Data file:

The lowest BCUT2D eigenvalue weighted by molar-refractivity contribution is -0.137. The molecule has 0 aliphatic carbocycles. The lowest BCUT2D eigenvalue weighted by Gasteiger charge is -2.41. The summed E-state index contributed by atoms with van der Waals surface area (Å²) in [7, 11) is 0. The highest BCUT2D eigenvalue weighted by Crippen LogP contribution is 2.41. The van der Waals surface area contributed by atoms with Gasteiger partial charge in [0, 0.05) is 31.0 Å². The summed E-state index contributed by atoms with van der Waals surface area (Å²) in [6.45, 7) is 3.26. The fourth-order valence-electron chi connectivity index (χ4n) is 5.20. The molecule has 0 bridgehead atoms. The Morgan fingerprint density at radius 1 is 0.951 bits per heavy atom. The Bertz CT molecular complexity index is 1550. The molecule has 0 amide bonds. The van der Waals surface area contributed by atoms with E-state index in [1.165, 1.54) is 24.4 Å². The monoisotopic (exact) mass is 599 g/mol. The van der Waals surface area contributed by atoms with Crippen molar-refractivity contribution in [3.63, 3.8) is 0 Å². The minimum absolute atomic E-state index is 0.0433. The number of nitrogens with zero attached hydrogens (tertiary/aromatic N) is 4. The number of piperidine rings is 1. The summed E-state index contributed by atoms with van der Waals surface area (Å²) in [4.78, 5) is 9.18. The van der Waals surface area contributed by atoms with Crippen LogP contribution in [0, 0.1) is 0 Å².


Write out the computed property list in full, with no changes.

The lowest BCUT2D eigenvalue weighted by molar-refractivity contribution is -0.137. The molecule has 0 aliphatic carbocycles. The lowest BCUT2D eigenvalue weighted by Gasteiger charge is -2.41. The summed E-state index contributed by atoms with van der Waals surface area (Å²) in [7, 11) is 0. The highest BCUT2D eigenvalue weighted by Crippen LogP contribution is 2.41. The van der Waals surface area contributed by atoms with Gasteiger partial charge in [0, 0.05) is 31.0 Å². The summed E-state index contributed by atoms with van der Waals surface area (Å²) in [6.45, 7) is 3.26. The fourth-order valence-electron chi connectivity index (χ4n) is 5.20. The molecule has 0 bridgehead atoms. The Morgan fingerprint density at radius 1 is 0.951 bits per heavy atom. The Bertz CT molecular complexity index is 1550. The molecule has 0 amide bonds. The van der Waals surface area contributed by atoms with E-state index in [1.165, 1.54) is 24.4 Å². The monoisotopic (exact) mass is 599 g/mol. The van der Waals surface area contributed by atoms with Crippen molar-refractivity contribution in [3.63, 3.8) is 0 Å². The minimum absolute atomic E-state index is 0.0433. The number of nitrogens with zero attached hydrogens (tertiary/aromatic N) is 4. The number of piperidine rings is 1. The summed E-state index contributed by atoms with van der Waals surface area (Å²) in [4.78, 5) is 9.18. The van der Waals surface area contributed by atoms with Crippen LogP contribution in [0, 0.1) is 0 Å².